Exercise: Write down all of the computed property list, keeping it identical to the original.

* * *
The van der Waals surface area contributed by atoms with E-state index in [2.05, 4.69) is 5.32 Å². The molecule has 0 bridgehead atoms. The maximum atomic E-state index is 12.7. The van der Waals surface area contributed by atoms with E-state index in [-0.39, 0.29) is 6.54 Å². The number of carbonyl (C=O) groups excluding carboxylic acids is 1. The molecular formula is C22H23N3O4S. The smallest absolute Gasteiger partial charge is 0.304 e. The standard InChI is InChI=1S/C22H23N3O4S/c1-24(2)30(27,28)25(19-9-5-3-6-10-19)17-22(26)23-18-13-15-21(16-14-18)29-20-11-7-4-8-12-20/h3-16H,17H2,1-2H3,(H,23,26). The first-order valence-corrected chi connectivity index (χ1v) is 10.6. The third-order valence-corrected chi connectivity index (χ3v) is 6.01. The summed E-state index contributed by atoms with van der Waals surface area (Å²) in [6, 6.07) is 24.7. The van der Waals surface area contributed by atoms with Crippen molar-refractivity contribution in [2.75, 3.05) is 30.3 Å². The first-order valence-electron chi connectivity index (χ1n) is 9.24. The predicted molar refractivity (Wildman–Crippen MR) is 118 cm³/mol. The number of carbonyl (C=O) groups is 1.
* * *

The van der Waals surface area contributed by atoms with E-state index in [2.05, 4.69) is 5.32 Å². The molecule has 0 bridgehead atoms. The maximum atomic E-state index is 12.7. The van der Waals surface area contributed by atoms with E-state index in [-0.39, 0.29) is 6.54 Å². The number of carbonyl (C=O) groups excluding carboxylic acids is 1. The molecular formula is C22H23N3O4S. The smallest absolute Gasteiger partial charge is 0.304 e. The standard InChI is InChI=1S/C22H23N3O4S/c1-24(2)30(27,28)25(19-9-5-3-6-10-19)17-22(26)23-18-13-15-21(16-14-18)29-20-11-7-4-8-12-20/h3-16H,17H2,1-2H3,(H,23,26). The first-order valence-corrected chi connectivity index (χ1v) is 10.6. The third-order valence-corrected chi connectivity index (χ3v) is 6.01. The summed E-state index contributed by atoms with van der Waals surface area (Å²) in [6, 6.07) is 24.7. The van der Waals surface area contributed by atoms with Crippen molar-refractivity contribution in [2.75, 3.05) is 30.3 Å². The first-order valence-electron chi connectivity index (χ1n) is 9.24. The predicted molar refractivity (Wildman–Crippen MR) is 118 cm³/mol. The number of carbonyl (C=O) groups is 1.